New Castle News

Editorials

September 18, 2013

Our Opinion: Volunteers step up with initiative to revive Cascade Park pool

NEW CASTLE — It has been 13 years since anyone splashed around the Cascade Park swimming pool.

Or did the dog paddle or the backstroke. During that time, the empty pool has been little more than a receptacle for leaves and debris.

But last week, a group of volunteers waged a targeted campaign to revive the pool. While their work is far from complete, they took a big step forward in the effort to restore this facet of New Castle’s most celebrated park.

The effort was led by the United Way of Lawrence County, which made the pool the focal point of this year’s Day of Caring. Volunteers not only tackled the grunt work of cleaning and painting, professionals from Penn Power and Servedio Electric agreed to remove the pool’s pump, so that its condition can be assessed and to make any necessary repairs.

The story of Cascade Park’s pool is reflective of the city in general. Its closure was part of major changes at the park, which was once a regional amusement complex with rides, food and large crowds.

But those crowds were lured away by larger, more elaborate entertainment parks. Facilities such as Cascade suffered everywhere.

And it didn’t help that these changes occurred in the midst of an economic upheaval that forever changed western Pennsylvania’s industrial base and hit cities such as New Castle hard.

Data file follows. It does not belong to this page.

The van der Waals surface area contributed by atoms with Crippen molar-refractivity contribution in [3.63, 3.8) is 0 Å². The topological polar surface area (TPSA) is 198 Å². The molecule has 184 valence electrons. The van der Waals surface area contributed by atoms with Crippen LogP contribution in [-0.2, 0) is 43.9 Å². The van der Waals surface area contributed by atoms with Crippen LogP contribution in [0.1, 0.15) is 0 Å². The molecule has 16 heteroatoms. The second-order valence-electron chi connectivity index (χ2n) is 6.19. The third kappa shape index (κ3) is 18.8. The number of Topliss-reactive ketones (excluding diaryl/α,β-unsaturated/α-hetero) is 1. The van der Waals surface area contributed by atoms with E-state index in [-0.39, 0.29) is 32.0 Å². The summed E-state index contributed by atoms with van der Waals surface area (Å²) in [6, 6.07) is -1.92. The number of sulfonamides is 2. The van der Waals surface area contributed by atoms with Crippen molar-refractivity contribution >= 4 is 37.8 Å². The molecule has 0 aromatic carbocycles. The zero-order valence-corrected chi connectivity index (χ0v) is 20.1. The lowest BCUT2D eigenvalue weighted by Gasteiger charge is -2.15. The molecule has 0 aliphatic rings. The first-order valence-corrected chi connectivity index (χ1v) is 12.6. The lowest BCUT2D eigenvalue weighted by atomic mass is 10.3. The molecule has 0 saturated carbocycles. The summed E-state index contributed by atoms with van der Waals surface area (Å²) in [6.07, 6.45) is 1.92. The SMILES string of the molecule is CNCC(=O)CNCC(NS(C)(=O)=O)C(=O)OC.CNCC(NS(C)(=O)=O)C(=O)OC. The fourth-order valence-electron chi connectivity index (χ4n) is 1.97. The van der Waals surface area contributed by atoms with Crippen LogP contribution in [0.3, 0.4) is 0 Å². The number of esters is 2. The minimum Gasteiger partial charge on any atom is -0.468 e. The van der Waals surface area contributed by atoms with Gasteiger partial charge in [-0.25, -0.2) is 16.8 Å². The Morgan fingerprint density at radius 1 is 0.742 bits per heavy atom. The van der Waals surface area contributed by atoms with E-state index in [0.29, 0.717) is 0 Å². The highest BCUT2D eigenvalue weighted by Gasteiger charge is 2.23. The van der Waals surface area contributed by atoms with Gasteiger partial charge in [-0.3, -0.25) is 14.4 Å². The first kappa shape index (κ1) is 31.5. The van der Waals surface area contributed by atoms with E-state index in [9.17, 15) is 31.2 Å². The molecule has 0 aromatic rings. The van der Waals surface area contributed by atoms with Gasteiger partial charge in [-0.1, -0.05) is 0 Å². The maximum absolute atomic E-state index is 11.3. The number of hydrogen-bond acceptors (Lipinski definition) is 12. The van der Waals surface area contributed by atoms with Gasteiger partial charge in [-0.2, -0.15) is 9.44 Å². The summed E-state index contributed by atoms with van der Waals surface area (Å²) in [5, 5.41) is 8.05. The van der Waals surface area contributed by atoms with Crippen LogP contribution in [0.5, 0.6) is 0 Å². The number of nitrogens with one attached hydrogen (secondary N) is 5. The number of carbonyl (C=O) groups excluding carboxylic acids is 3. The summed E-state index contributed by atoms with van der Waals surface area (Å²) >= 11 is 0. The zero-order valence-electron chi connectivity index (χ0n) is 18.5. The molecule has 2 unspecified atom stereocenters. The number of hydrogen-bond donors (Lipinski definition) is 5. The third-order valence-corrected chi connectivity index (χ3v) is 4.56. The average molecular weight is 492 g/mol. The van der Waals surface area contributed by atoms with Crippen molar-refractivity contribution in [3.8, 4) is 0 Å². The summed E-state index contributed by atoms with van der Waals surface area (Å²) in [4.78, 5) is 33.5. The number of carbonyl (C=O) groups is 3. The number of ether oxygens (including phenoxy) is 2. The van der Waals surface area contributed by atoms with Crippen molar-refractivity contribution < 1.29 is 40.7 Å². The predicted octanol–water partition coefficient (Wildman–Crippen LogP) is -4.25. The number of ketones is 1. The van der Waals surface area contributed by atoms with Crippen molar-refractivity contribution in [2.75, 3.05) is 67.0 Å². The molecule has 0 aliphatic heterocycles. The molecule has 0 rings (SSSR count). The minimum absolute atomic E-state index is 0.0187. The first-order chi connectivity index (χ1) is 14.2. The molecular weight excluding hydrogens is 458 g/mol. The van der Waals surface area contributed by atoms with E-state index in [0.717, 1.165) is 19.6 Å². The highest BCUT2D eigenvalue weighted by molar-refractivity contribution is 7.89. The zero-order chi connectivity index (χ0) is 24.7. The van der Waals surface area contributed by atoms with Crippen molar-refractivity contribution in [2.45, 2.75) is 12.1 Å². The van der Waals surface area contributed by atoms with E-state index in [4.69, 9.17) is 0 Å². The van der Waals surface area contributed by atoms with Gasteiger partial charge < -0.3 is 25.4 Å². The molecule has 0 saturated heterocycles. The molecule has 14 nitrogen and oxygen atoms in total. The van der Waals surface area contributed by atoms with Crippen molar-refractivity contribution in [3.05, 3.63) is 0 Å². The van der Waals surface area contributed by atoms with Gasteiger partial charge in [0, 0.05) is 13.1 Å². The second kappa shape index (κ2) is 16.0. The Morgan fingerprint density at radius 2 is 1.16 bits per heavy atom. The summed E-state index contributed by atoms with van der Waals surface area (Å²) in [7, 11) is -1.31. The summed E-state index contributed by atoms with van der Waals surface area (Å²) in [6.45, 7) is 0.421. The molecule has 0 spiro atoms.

Simply put, holding on to Cascade Park as some people might want was beyond the city’s financial capacity.

That included the pool, closed when the costs of maintenance and upkeep couldn’t be justified in the budget. It was a move that stuck in more than a few craws, because a public pool tends to serve lower-income residents who can’t afford one in their backyards.

Recognizing that the city — operating in fiscally distressed status — couldn’t revamp the Cascade Park pool on its own, officials from the United Way and assorted volunteers from service organizations and the business community now have stepped forward with a new commitment to bring back the pool.

But they face assorted challenges. Running a public pool is an expensive proposition, not only in terms of getting it back into proper working order, but also maintaining it on a regular basis. There is also the no-small-matter of staffing it and providing liability coverage that’s essential for this type of facility.

And while the work of volunteers — even those with technical skills — is a big plus, money will be needed for this project, now and into the future. We encourage the community to respond positively.

Much of that will depend on the game plan that’s devised to make the pool initiative work, both on the part of the city and community organizations. It will take a substantial commitment to restore this asset for New Castle.

We wish the pool advocates well in this ambitious endeavor.

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